What's Stopping You?
You really, really want to quit your job, go live in Paris, take up belly dancing, dye your hair pink, or jump out of an airplane (with a parachute). But you can't because...
Whatever you've been dreaming of but not actually doing, chances are you've got some really solid reasons why. Which would be fine if they were actually true.
But our perceived risks and other obstacles to action are morphing geniuses; although the biggest ones usually come down to fear, we often dress them up as logistic problems in order not to have to face our demons. No time, no money, too many obligations we can't possibly alter. It's way easier to believe those things are stopping us than to admit we're just too darned scared.
Fear is often deeply irrational but that doesn't mean it's not real. Trying to ignore it only sends it under the bed, where it can leap out when we least expect it. Better to look the bogeyman in the eye and deal with him head-on.
Consider the many ways adventures, both large and small, can be scary:
"My loved ones, friends, and even co-workers might think I...
• am dumb or silly;
• have lost my sense of priorities;
• have lost my mind altogether; or
• am being selfish at their expense."
Conclusion: "They might therefore reject me and withdraw all love."
Or this angle: "I might...
• lose money;
• lose my ability to make money;
• lose important possessions or status."
Conclusion: "I might therefore be out on the street with all my belongings in a single plastic bag."
Are those conclusions ridiculously extreme, or are they the true bogeyman lurking beneath our anxieties? Most of the individual points on those lists aren't biggies in themselves. Who hasn't been silly after a bit too much wine at a party? Or been momentarily selfish? Or lost some money or status at some point? What we really fear is the conclusion: what could happen as a result.
A Bogeyman Vanquishing Toolkit
Fortunately, there are ways to fix this problem. When I talk with people about their acts of daring-do, I find that they consistently use the same tools for vanquishing fear, regardless of what their adventure is. These are tools anyone can use. You might only need one or two of them to zap your bogeyman out of the way, or you might need every single one.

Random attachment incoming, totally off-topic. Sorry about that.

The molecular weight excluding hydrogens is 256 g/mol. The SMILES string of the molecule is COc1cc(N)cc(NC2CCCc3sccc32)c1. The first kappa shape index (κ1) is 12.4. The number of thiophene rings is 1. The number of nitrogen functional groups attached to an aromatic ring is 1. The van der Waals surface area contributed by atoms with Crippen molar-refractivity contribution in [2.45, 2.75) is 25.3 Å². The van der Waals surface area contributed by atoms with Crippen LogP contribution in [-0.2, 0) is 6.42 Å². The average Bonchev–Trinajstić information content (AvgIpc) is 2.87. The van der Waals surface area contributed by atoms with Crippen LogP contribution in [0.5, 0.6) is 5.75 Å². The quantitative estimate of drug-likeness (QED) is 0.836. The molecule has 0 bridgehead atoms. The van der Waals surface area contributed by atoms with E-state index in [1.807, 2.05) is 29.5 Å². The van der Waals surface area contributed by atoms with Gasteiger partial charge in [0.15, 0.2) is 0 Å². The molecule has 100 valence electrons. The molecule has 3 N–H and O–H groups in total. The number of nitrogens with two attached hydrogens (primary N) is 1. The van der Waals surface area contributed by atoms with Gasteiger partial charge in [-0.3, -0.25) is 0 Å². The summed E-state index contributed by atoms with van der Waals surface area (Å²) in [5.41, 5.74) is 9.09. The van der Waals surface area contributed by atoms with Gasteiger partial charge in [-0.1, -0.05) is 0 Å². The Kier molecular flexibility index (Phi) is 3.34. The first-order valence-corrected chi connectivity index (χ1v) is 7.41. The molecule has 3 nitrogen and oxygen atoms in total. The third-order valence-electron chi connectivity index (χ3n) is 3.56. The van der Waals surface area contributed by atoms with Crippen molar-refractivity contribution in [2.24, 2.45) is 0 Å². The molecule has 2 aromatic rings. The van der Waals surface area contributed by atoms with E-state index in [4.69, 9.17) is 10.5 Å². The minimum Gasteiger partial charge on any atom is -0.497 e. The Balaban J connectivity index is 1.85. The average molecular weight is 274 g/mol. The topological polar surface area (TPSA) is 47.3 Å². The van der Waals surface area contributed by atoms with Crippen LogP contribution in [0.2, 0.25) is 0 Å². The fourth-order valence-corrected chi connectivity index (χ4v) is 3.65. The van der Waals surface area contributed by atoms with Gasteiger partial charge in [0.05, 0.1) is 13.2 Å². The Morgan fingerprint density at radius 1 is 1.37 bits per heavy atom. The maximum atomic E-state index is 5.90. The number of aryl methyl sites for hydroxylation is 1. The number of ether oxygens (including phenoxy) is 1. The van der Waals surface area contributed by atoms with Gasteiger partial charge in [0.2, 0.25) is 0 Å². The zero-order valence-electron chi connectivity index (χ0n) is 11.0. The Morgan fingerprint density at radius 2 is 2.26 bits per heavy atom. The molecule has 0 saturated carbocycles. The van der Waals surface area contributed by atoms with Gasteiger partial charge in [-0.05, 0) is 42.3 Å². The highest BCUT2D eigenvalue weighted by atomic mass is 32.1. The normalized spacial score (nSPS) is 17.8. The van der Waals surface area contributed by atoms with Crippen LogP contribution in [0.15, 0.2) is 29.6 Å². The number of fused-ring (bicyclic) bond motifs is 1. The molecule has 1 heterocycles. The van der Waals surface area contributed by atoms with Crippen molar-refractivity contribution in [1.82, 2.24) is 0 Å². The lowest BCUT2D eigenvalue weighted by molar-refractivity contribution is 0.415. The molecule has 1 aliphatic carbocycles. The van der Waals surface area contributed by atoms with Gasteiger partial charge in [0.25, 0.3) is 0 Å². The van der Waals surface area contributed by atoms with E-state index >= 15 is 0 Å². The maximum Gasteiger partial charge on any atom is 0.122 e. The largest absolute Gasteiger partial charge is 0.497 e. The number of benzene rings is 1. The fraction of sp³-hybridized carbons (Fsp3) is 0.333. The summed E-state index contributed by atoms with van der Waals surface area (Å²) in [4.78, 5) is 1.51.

Tool #1: What's the worst that can happen
This is my absolutely favorite fear-busting tool. Although it may seem counter-intuitive to frighten yourself with extreme catastrophe in order to stop worrying about it, asking this question does two things. First, the extreme is usually not as drastic as we imagined, unless you're doing something life-threatening. Second, once you identify the worst, you can plan for it -- thereby reducing the risk of it ever actually happening.
Tool #2: Find a master
So many successful adventurers have mentioned the presence of a master, it could almost be considered mission-critical. This doesn't mean you need to take lessons from an expert -- although that's one way. You can Google pretty much anything these days to learn how to get the skills or advice you need from people who've been there. Sometimes it's just seeing that someone else like you has managed to do the thing you want to do. Masters are everywhere.
Tool #3: Embrace your victories
It's a strange aspect of womanhood that we seem hardwired to downplay our accomplishments and expertise, but that's what millions of us do. So if you want to feel like you can really pull off that daring thing you want to do, you need to remind yourself of the goodies you're bringing to the party. Remembering your victories reminds you that you've got all kinds of competencies that are going to help make you successful at this new thing you want to try.
Tool #4: Unburden yourself
Very few obstacles are really insurmountable. They might take more time or money than they're worth to you, based on your priorities; they might require too much sacrifice. But those are choices we make, not crosses we are forced to bear.
What are you choosing over your adventure? Maybe you're making the right choice for now. But maybe you've just accepted the status quo for so long you're on auto-pilot with your priorities. Try writing down everything you put before this thing that you're dying to make happen, and you'll astound yourself with how much stuff you let get in the way without even considering the options.
Tool #5: Get a good cheerleader
Maybe you bristle at the well-intentioned zeal of loving friends and family who say things like, "You could so be the next Rembrandt" when you've barely taken up painting classes. If you're like me, you think, "I'll only believe that when I have proof." However, the unbridled enthusiasm of people who care about you helps see you through inevitable moments of self-doubt and fear. They remind you of your strengths when you forget them yourself. They reflect back to you a person who has more courage and ability than you're able to see when you look in the mirror. In the best cases, they acknowledge your doubts and help you find ways around them.
Intention is everything
No, I'm not about to go off on a Buddhist riff. The crazy thing about these tools is that you probably use them all the time already, but unconsciously. It's when you become conscious of them that they gain real power. You apply them with intent, focused on your bogeyman like a laser on a boil, and zap, zap! It might take a few tries, but that bogeyman will be blasted out of your way.
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